Saturday, June 6, 2015

Tommy's Take on The Sixth Gun RPG

Last year, Pinnacle announced that they were releasing an RPG based on The Sixth Gun, by Cullen Bunn and Brian Hurtt. On the surface, this seems like both a brilliant, and potentially puzzling, move as Pinnacle's flagship setting, Deadlands, occupies very similar genre real estate as The Sixth Gun: Weird Western. Well, The Sixth Gun RPG is now being Kickstarted, but the big questions are "How is it different than Deadlands and do you need it if you already have Deadlands?"

DISCLAIMER: I did recently fulfill a freelance contract with Pinnacle. I was provided digital comp copies of The Sixth Gun RPG and The Winding Way for review purposes. I also sat next to Cullen Bunn and Brian Hurtt all weekend at Planet Comicon last year, trying not to fanboy out too hard because I was already a huge fan. They were very nice and patient, possibly because I spent a bunch of money on merchandise.

WHAT YOU SHOULD KNOW: Laying it all out there: I am a huge fan of Savage Worlds, The Sixth Gun, Pinnacle Entertainment, Cullen Bunn and Brian Hurtt. Deadlands is also my favorite game setting ever. Heck, I had been pondering introducing The Six into my Deadlands game. So when I saw the announcement of this RPG, I went "Whoa". But I did have to ask myself "I have a TON of Deadlands I need a new Weird Western RPG?"

For those who don't know, The Sixth Gun is a comic book published by Oni Press, created by Bunn and Hurtt, following the adventures of Drake Sinclair, Becky Montcrief, Gord Cantrell and many more as they struggle to keep The Six Guns - mystical artifacts that have taken many forms over the years - from the hands of various evil forces, including former owner General Oliander Bedford Hume. While there are very definitely horror elements present, it does tend to take on more of a pulpy adventure feel than Deadlands lends itself to on most occasions.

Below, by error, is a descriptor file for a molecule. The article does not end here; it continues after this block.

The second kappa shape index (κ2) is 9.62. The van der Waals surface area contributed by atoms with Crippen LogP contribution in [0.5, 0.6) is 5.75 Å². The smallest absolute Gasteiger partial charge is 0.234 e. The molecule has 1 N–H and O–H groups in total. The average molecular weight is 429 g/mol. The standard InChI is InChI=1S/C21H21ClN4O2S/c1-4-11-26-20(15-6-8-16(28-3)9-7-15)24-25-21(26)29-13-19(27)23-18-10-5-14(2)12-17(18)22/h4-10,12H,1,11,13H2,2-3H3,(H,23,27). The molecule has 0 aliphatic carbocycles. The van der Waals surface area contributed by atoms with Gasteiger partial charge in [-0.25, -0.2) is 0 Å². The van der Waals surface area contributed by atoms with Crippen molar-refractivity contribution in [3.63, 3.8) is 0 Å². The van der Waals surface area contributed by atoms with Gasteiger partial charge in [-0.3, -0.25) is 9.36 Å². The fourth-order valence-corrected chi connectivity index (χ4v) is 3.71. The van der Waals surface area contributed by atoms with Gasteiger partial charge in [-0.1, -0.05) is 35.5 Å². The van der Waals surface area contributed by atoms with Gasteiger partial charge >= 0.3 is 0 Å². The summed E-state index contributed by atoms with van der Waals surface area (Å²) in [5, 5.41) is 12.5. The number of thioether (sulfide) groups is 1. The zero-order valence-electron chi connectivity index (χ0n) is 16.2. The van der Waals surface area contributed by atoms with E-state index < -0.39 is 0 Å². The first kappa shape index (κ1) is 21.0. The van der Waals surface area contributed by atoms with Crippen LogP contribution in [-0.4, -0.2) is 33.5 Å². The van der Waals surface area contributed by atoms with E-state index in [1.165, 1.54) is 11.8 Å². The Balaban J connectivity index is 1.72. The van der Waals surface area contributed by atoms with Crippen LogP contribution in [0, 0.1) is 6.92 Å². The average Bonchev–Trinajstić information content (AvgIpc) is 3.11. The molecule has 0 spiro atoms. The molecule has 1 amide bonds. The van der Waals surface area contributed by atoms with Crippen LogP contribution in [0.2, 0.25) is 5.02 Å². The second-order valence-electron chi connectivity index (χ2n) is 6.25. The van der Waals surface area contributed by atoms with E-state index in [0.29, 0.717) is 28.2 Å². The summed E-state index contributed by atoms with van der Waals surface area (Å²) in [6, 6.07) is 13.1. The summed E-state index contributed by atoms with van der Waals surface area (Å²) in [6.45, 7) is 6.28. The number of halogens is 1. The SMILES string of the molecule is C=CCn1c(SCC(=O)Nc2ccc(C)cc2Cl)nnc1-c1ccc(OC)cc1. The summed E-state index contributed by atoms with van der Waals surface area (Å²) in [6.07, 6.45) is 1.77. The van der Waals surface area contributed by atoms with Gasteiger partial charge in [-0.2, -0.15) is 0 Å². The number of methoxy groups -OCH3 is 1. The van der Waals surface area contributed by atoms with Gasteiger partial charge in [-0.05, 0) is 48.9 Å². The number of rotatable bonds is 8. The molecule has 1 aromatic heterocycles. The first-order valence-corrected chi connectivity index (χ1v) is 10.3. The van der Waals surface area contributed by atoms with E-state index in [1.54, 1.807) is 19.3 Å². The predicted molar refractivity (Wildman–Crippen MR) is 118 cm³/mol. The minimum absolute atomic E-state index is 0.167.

This is reflected in the Setting Rules, which eschews the Guts skill (per current Savage Worlds standards), as well as allowing heroes to take any Edge regardless of Rank requirement, as well as everyone getting a bennie when a Joker is drawn (though you can't use bennies when you Snake Eyes a roll).

The Sixth Gun places a heavy emphasis on artifacts and relics, starting with The Six (the ancient, evil weapons), complete with full stat blocks so you can use them in your games (whether to arm bad guys or if heroes come into possession of them). However, other relics are detailed, like the Head of the American Minotaur (a bull mask that can turn its wearer into a berserker), The Gallows Tree (a spirit tree from which the damned hangs, and one who finds it can force them to answer questions), even the Holy Lance of Longinus, which is said to have pierced the side of Jesus Christ.

Included Savage Tales feature a bell that can summon a demon and even Dracula's blood. An Adventure Generator is included, in a format that will be familiar to longtime Savage Worlds fans (though with the tables tweaked to fit the Sixth Gun), and the Winding Way adventure (included with the GM screen) is a six part adventure set before the events of the comics and featuring notable characters from the comics, as well as giving the group a crack at one of the Six Guns. A free adventure, recently released, puts another gun in play as well.